Peripheral intravenous infusions are very common in hospitalized pediatric patients, but this common procedure can also pose a significant risk of injury. Infiltration can happen quickly and some medications may be especially damaging to tissue, leading to scarring. Proper insertion of IV catheters and site monitoring are critical nursing functions that prevent this from happening. Consider the following three claims related to pediatric peripheral IV infiltrates:
A nine-month-old child admitted with gastroenteritis had an IV started in his foot. The child was exceedingly irritable during his hospitalization, a state attributed to his diagnosis. However, when his foot was unwrapped approximately 72 hours after admit, gross edema was present and blisters subsequently formed. The child’s wounds were treated at a burn unit, but scarring did develop. The child was subsequently seen by both orthopedics and plastic surgery. A medical review panel found an issue of fact regarding how frequently the IV was checked and if the IV site was actually visualized. The claim was eventually settled as there was no real evidence of the site being visualized in the medical record.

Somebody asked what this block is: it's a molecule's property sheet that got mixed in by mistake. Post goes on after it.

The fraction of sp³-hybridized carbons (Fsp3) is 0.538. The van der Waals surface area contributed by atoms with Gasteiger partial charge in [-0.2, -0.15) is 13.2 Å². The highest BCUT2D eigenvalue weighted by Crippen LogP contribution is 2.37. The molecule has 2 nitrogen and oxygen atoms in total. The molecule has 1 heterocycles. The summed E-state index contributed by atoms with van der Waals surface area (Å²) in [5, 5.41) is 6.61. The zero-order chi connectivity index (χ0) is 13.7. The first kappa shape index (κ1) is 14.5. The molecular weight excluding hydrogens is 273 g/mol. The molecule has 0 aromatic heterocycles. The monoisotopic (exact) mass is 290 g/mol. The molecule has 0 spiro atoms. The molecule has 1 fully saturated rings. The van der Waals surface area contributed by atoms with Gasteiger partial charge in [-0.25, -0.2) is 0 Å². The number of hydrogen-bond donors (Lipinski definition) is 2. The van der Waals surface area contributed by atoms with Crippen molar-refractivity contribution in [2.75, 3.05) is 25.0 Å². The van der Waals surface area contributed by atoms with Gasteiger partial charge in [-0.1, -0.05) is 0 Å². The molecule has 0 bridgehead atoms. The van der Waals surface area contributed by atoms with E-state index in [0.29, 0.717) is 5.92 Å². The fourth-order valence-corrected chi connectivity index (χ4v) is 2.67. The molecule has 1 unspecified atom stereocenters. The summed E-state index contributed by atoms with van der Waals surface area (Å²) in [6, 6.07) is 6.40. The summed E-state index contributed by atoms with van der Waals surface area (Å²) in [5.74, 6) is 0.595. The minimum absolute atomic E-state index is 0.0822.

A two-month-old was admitted for projectile vomiting requiring surgery. A saline lock that was started in his foot in the ED wouldn’t flush later when the pediatric floor nurse attempted to start IV fluids. The nurse found the IV catheter was kinked and repositioned it without restarting the IV just prior to starting IV fluids. After the patient was transferred to surgery, the foot was noted to be edematous and the IV infiltrated. Blisters subsequently formed and the wound was treated by the wound care nurse. Although there was no permanent scarring, there was pigment loss to the skin at the site. The claim was settled prior to a Medical Review Panel due to concerns with the repositioning of the IV and lack of documentation of site monitoring.
A 10-month-old was admitted with a cough and wheezing, and an IV was started in her right hand. Documentation of IV site checks was sporadic. On the third day of hospital admission, the hand was unwrapped to discontinue the IV and the child’s fifth finger was noted to be red and somewhat deformed. The child was eventually diagnosed with gangrene of the finger and lost the distal tip, leaving a shortened, deformed digit. Although a Medical Review Panel concluded there was no breach in the standard of care, two other medical experts raised questions about the wrapping of the IV and the inability of the nurses to visualize the tips of the fingers when checking the IV site. Because of these concerns, the claim was settled.